On 12.02.19 16:11, Michal Hocko wrote:
On Tue 12-02-19 14:54:36, Robin Murphy wrote:
On 12/02/2019 08:33, Michal Hocko wrote:
On Mon 11-02-19 17:50:46, Robin Murphy wrote:
ARCH_MEMORY_PROBE is a useful thing for testing and debugging hotplug,
but being able to exercise the (arguably trickier) hot-remove path would
be even more useful. Extend the feature to allow removal of offline
sections to be triggered manually to aid development.
Since process dictates the new sysfs entry be documented, let's also
document the existing probe entry to match - better 13-and-a-half years
late than never, as they say...
The probe sysfs is quite dubious already TBH. Apart from testing, is
anybody using it for something real? Do we need to keep an API for
something testing only? Why isn't a customer testing module enough for
such a purpose?
From the arm64 angle, beyond "conventional" servers where we can hopefully
assume ACPI, I can imagine there being embedded/HPC setups (not all as
esoteric as that distributed-memory dRedBox thing), as well as virtual
machines, that are DT-based with minimal runtime firmware. I'm none too keen
on the idea either, but if such systems want to support physical hotplug
then driving it from userspace might be the only reasonable approach. I'm
just loath to actually document it as anything other than a developer
feature so as not to give the impression that I consider it anything other
than a last resort for production use.
This doesn't sound convicing to add an user API.
I do note that my x86 distro kernel
has ARCH_MEMORY_PROBE enabled despite it being "for testing".
Yeah, there have been mistakes done in the API land & hotplug in the
In other words, why do we have to add an API that has to be maintained
for ever for a testing only purpose?
There's already half the API being maintained, though, so adding the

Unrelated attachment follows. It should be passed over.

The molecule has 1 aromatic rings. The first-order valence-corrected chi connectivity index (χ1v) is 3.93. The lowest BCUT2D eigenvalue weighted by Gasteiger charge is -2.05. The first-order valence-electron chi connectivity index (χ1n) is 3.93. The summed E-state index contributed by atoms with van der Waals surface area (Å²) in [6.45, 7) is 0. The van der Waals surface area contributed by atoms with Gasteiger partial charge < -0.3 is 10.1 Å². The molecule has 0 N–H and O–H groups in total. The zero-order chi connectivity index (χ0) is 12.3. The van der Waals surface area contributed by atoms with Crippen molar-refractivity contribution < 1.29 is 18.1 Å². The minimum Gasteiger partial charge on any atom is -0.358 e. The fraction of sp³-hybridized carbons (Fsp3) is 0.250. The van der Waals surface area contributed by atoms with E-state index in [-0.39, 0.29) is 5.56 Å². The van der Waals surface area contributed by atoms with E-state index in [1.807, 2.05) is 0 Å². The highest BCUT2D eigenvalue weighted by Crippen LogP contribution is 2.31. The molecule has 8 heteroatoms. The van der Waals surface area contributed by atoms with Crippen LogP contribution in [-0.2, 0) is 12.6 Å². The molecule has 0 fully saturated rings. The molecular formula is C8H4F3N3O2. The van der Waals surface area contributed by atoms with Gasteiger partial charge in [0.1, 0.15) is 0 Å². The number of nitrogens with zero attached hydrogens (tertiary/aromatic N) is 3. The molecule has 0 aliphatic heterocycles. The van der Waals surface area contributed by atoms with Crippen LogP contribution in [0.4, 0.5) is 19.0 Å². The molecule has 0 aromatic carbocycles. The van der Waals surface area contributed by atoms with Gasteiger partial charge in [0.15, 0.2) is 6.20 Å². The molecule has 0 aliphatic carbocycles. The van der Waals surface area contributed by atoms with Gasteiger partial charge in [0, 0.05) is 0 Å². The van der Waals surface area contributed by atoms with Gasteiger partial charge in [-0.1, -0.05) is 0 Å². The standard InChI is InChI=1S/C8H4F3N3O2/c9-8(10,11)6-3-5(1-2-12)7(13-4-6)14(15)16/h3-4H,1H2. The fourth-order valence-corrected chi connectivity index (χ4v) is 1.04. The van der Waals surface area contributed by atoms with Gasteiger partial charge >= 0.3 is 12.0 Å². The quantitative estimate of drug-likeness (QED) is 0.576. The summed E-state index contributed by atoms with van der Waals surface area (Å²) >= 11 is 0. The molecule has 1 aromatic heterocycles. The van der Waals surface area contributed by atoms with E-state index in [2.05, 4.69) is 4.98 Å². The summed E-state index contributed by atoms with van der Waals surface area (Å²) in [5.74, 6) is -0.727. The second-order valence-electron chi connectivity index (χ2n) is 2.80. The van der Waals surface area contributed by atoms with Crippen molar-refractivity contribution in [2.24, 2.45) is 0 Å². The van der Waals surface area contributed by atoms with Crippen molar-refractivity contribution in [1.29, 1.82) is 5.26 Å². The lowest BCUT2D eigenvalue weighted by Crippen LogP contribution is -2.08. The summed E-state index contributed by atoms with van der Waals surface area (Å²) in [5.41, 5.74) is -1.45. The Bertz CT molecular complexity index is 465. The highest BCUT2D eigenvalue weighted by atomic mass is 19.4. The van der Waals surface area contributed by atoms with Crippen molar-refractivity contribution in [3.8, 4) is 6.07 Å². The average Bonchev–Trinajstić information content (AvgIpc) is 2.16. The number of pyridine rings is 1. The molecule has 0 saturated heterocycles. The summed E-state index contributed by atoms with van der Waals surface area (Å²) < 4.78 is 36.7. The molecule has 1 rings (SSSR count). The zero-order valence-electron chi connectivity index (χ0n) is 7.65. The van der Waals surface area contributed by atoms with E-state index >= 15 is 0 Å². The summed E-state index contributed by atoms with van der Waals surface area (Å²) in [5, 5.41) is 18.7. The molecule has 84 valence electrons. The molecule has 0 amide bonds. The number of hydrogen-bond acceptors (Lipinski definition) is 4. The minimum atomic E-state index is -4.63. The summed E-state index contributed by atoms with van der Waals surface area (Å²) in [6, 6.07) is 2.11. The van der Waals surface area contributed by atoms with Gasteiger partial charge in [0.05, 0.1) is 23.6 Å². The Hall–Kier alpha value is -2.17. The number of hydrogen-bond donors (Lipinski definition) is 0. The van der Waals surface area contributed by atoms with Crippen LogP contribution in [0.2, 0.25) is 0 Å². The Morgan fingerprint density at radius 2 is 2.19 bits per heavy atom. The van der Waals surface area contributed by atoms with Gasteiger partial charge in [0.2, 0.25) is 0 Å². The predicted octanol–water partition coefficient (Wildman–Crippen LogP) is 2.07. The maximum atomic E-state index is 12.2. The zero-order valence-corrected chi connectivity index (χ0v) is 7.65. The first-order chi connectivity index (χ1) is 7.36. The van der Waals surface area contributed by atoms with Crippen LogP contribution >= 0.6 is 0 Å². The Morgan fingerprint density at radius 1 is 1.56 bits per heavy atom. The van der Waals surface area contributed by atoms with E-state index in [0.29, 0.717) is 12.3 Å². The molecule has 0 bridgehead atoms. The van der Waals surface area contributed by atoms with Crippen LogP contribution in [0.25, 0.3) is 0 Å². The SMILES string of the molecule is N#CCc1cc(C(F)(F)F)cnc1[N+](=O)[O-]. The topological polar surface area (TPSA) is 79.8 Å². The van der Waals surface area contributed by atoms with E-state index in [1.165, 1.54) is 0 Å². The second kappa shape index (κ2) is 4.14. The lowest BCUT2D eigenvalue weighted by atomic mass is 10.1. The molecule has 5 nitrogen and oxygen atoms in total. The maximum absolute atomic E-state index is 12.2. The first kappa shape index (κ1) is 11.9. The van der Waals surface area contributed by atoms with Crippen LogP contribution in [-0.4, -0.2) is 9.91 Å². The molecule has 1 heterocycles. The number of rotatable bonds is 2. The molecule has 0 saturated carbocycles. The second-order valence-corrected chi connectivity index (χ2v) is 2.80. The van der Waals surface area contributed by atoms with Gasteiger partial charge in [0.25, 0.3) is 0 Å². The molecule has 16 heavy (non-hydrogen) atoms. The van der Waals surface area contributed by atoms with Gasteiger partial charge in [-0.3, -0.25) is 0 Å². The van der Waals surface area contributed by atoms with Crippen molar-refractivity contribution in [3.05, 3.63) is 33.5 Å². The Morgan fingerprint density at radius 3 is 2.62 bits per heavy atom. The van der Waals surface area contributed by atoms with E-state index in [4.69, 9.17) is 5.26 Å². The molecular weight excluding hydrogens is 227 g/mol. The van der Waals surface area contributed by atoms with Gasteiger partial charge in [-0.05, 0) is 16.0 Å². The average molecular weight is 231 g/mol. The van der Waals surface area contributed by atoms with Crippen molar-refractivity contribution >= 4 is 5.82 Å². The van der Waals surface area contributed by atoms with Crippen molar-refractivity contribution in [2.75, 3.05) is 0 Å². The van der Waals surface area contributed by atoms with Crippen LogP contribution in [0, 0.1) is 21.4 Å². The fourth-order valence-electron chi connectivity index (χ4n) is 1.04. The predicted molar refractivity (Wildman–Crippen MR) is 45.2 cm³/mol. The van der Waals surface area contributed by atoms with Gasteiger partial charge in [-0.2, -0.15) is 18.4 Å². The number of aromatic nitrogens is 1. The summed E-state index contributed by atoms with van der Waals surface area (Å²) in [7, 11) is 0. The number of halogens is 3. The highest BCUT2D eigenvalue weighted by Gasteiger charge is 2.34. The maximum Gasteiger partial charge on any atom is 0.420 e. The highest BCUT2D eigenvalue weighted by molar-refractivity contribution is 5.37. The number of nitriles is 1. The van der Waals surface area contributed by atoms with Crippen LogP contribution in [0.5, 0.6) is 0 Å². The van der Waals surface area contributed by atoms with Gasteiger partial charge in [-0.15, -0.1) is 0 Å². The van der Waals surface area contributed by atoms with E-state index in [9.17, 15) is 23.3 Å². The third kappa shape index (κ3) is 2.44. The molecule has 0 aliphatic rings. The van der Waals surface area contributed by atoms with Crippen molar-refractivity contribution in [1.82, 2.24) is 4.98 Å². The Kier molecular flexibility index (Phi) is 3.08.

corresponding other half alongside it doesn't seem like that great an
overhead, regardless of how it ends up getting used.
As already said above. The hotplug user API is not something to follow
for the future development. So no, we are half broken let's continue is
not a reasonable argument.
it's a patch I wrote because I needed it, and if everyone else is adamant
that it's not useful enough then fair enough - it's at least in the list
archives now so I can sleep happy that I've done my "contributing back" bit
as best I could :)
I am not saing this is not useful. It is. But I do not think we want to
make it an official api without a strong usecase. And then we should
think twice to make the api both useable and reasonable. A kernel module
for playing sounds like more than sufficient.
I'm late for the party, I consider this very useful for testing, but I
agree that this should not be an official API.
The memory API is already very messed up. We have the "removable"
attribute which does not mean that memory is removable. It means that
memory can be offlined and eventually "unplugged/removed" if the HW
supports it (e.g. a DIMM, otherwise it will never go).
You would be introducing "remove", which would sometimes not work when
"removable" indicates "true" (because your API only works if memory has
already been offlined). I would much rather want to see some of the mess
get cleaned up than new stuff getting added that might not be needed
besides for testing. Yes, not your fault, but an API that keeps getting
I am really starting to strongly dislike the "removable" attribute.